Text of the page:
*Response functions* are quantities that express how a system reacts when some external parameters are changed.
Some important response functions for a $PVT$ system are:

- The
**isobaric thermal expansion coefficient**:

$\alpha _{P}={\frac {1}{V}}{\frac {\partial V}{\partial T}}_{|P,N}$

- The
**isothermal** and **adiabatic compressibilities**:

$K_{T}=-{\frac {1}{V}}{\frac {\partial V}{\partial P}}_{|T,N}=-{\frac {1}{V}}{\frac {\partial ^{2}G}{\partial P^{2}}}_{|T,N}$

$K_{S}=-{\frac {1}{V}}{\frac {\partial V}{\partial P}}_{|S,N}=-{\frac {1}{V}}{\frac {\partial ^{2}H}{\partial P^{2}}}_{|S,N}$

(the minus sign is needed to make them positive)

- The
**specific heats at constant volume** and **pressure**:

$C_{V}={\frac {\delta Q}{\partial T}}_{|V,N}=T{\frac {\partial S}{\partial T}}_{|V,N}=-T{\frac {\partial ^{2}F}{\partial T^{2}}}_{|V,N}$

$C_{P}={\frac {\delta Q}{\partial T}}_{|P,N}=T{\frac {\partial S}{\partial T}}_{|P,N}=-T{\frac {\partial ^{2}G}{\partial T^{2}}}_{|P,N}$

- For a magnetic system, a very important response function is the
**isothermal magnetic susceptibility**:

$\chi _{T}={\frac {\partial M}{\partial H}}_{|T}=-{\frac {\partial ^{2}G}{\partial H^{2}}}_{|T}$

where of course

$H$ is the external field. To be more precise, this should be a tensor instead of a scalar:

${\chi _{T}}_{\alpha \beta }={\frac {\partial M_{\alpha }}{\partial H_{\beta }}}_{|T}$

As we can see, response functions are related to the second derivatives of thermodynamic potentials.

With the response functions and Maxwell relations we can express many quantities otherwise hard to guess.
For example, suppose we want to know what

${\frac {\partial S}{\partial V}}_{|T,N}$

is. Using Maxwell relations, we have:

${\frac {\partial S}{\partial V}}_{|T,N}={\frac {\partial P}{\partial T}}_{|V,N}$

and using the fact that:

${\frac {\partial P}{\partial T}}_{|V,N}{\frac {\partial V}{\partial P}}_{|T,N}{\frac {\partial T}{\partial V}}_{|P,N}=-1$

(which comes from mathematical analysis

^{[1]}), then:

${\frac {\partial P}{\partial T}}_{|V,N}=-{\frac {1}{{\frac {\partial V}{\partial P}}_{|T,N}{\frac {\partial T}{\partial V}}_{|P,N}}}=-{\frac {{\frac {\partial V}{\partial T}}_{|P,N}}{{\frac {\partial V}{\partial P}}_{|T,N}}}={\frac {\alpha _{P}}{K_{T}}}$

Now, response functions must obey some simple yet important inequalities, which come from the thermal or mechanical stability of the system.
For example, $C_{P}=\delta Q/\partial T_{|P}\geq 0$ and $C_{V}=\delta Q/\partial T_{|V}\geq 0$, since giving heat to a system will increase its temperature^{[2]}. Similarly $K_{T}$, $K_{S}\geq 0$ since an increase in pressure always decreases the volume.

With Maxwell's relations we can also obtain some equations that will be useful in the future.
Let's start considering a system with a fixed number of particles (namely $dN=0$) and such that $S$ is explicitly expressed in terms of $T$ and $V$. Then:

$dS={\frac {\partial S}{\partial T}}_{|V}dT+{\frac {\partial S}{\partial V}}_{|T}dV$

Dividing by

$dT$ both sides keeping the pressure constant, and then multiplying by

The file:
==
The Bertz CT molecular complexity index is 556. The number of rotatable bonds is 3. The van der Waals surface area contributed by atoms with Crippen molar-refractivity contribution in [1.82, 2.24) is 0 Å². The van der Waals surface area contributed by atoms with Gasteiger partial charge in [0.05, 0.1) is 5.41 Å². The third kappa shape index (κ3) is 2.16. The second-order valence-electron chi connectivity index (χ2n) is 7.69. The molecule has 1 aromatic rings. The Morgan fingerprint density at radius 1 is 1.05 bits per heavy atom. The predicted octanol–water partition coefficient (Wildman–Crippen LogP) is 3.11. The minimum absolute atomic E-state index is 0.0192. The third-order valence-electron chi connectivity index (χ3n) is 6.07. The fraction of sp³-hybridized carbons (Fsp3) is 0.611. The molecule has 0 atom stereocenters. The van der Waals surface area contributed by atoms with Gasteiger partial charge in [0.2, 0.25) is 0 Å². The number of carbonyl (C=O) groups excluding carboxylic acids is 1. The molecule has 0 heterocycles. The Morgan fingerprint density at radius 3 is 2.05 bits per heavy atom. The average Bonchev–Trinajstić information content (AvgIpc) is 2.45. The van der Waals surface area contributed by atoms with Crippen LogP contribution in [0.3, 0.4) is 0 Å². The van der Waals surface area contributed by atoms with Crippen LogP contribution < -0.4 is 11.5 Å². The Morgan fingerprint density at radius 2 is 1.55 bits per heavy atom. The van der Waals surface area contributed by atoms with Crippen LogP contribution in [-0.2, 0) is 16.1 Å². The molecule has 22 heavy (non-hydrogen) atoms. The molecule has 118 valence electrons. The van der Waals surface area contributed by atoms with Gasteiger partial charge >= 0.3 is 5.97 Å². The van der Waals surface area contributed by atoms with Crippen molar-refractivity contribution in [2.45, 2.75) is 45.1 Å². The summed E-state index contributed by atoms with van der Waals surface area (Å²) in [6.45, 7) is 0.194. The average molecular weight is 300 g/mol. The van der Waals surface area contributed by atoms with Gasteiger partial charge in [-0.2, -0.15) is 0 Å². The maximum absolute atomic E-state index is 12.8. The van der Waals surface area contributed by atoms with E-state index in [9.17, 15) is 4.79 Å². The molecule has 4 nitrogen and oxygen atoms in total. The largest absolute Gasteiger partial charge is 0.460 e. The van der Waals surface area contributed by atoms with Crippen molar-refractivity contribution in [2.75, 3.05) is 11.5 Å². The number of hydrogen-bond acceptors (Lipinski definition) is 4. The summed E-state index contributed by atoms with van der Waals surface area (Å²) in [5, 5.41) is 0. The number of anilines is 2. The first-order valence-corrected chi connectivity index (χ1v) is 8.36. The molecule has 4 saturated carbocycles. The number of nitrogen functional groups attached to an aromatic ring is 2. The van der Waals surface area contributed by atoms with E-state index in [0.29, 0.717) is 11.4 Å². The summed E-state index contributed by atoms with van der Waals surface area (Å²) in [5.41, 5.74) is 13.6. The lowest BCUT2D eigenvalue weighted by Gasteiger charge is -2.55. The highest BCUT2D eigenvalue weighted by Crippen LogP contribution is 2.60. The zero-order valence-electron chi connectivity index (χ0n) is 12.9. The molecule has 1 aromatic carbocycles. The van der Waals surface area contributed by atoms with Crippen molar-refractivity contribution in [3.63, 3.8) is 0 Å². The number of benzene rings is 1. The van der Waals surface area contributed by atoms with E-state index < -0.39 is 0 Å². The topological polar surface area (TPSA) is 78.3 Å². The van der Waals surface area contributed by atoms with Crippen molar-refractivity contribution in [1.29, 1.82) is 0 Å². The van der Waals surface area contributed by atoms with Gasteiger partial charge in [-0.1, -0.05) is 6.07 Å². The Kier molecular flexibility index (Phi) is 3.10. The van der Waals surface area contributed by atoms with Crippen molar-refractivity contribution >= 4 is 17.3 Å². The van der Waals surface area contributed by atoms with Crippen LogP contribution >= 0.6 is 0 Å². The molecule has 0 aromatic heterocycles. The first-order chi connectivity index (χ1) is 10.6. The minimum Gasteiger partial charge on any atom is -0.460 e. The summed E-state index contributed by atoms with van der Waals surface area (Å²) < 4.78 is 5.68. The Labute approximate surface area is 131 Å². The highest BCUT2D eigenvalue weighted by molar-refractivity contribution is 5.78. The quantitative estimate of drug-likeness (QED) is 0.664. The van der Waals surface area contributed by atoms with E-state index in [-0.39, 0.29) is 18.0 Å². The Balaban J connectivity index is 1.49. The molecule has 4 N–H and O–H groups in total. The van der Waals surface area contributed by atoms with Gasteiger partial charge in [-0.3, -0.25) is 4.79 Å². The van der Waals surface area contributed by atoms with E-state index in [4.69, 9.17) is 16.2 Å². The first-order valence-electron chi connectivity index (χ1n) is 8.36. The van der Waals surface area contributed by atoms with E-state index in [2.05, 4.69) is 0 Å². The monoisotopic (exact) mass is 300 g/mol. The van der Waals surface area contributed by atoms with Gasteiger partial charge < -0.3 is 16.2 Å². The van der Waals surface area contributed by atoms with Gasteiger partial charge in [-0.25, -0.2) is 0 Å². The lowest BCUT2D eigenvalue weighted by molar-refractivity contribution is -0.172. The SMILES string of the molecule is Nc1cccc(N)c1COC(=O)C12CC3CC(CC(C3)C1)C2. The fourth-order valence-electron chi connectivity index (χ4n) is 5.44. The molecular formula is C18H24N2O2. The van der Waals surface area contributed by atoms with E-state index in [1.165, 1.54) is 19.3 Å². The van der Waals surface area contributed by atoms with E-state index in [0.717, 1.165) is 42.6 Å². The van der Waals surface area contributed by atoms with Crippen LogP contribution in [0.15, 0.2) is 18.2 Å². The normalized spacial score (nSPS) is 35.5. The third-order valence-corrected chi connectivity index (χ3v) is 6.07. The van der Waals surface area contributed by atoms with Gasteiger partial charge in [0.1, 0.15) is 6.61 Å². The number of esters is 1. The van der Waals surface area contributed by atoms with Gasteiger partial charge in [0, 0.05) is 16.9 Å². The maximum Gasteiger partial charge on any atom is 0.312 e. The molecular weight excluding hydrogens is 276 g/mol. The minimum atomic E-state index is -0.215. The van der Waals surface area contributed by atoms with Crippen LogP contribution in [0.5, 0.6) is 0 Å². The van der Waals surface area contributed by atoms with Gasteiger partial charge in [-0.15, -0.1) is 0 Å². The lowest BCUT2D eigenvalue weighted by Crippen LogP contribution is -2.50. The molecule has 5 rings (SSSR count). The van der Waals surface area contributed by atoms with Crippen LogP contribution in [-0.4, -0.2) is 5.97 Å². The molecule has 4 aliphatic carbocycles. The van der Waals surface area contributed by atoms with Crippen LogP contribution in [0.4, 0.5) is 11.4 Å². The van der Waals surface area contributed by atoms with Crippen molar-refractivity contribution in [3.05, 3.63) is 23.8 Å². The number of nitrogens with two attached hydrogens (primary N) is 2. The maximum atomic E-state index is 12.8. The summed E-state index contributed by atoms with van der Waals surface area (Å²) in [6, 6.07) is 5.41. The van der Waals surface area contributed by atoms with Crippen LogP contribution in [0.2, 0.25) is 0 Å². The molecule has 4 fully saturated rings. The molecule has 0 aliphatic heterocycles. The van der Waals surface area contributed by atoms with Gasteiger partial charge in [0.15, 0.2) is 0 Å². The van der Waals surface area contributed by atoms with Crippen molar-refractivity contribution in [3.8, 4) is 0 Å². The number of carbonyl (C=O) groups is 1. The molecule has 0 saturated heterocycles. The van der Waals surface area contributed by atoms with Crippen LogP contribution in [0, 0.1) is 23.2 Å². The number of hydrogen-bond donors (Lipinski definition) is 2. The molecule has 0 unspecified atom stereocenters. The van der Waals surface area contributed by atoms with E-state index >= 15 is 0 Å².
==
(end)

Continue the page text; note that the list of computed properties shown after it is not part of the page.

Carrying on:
$T$:

$T{\frac {\partial S}{\partial T}}_{|P}-T{\frac {\partial S}{\partial T}}_{|V}=T{\frac {\partial S}{\partial V}}_{|T}{\frac {\partial V}{\partial T}}_{|P}\quad \Rightarrow \quad C_{P}-C_{V}=T{\frac {\partial S}{\partial V}}_{|T}{\frac {\partial V}{\partial T}}_{|P}$

Now, using the Maxwell relation

$\partial S/\partial V_{|T}=\partial P/\partial T_{|V}$ and , namely:

${\frac {\partial P}{\partial T}}_{|V}=-{\frac {\partial P}{\partial V}}_{|T}{\frac {\partial V}{\partial T}}_{|P}$

we get:

$C_{P}-C_{V}=-T{\frac {\partial P}{\partial V}}_{|T}\left({\frac {\partial V}{\partial T}}_{|P}\right)^{2}={\frac {TV}{K_{T}}}\alpha _{P}^{2}$

Similarly, for magnetic systems we have:

$C_{H}-C_{M}={\frac {T}{\chi _{T}}}\left({\frac {\partial M}{\partial T}}\right)^{2}$

Since all these quantities are positive, we also see that:

$C_{P}\geq C_{V}\quad \qquad C_{H}\geq C_{M}$

- ↑ In fact, let us call $x_{1}$, $x_{2}$ and $x_{3}$ three variables, and define:
$x_{1}=f_{1}(x_{2},x_{3})\qquad x_{2}=f_{2}(x_{1},x_{3})\qquad x_{3}=f_{3}(x_{1},x_{2})$

Now, we have that $x_{3}=f_{3}(x_{1},f_{2}(x_{1},x_{3}))$ and so deriving with respect to $x_{3}$ and $x_{1}$ we get:
${\begin{aligned}1={\frac {\partial f_{3}}{\partial x_{2}}}{\frac {\partial f_{2}}{\partial x_{3}}}\quad \Rightarrow \quad {\frac {\partial f_{3}}{\partial x_{2}}}={\frac {1}{\frac {\partial f_{2}}{\partial x_{3}}}}\\{}\\0={\frac {\partial f_{3}}{\partial x_{1}}}+{\frac {\partial f_{3}}{\partial x_{2}}}{\frac {\partial f_{2}}{\partial x_{1}}}\quad \Rightarrow \quad {\frac {\partial f_{3}}{\partial x_{1}}}=-{\frac {\partial f_{3}}{\partial x_{2}}}{\frac {\partial f_{2}}{\partial x_{1}}}\end{aligned}}$

Therefore we have indeed:
${\frac {\partial f_{3}}{\partial x_{1}}}{\frac {\partial f_{1}}{\partial x_{2}}}{\frac {\partial f_{2}}{\partial x_{3}}}=-1$

This way we can find relations similar to ${\textstyle {\frac {\partial P}{\partial T}}_{|V,N}{\frac {\partial V}{\partial P}}_{|T,N}{\frac {\partial T}{\partial V}}_{|P,N}=-1}$ , for example:
${\frac {\partial S}{\partial V}}_{|E,N}{\frac {\partial V}{\partial E}}_{|S,N}{\frac {\partial E}{\partial S}}_{|V,N}=-1\quad \qquad {\frac {\partial S}{\partial N}}_{|E,V}{\frac {\partial N}{\partial E}}_{|S,V}{\frac {\partial E}{\partial S}}_{|N,V}=-1$

- ↑ There are a few cases where the opposite occurs, but are rather exotic. The most notable ones are black holes.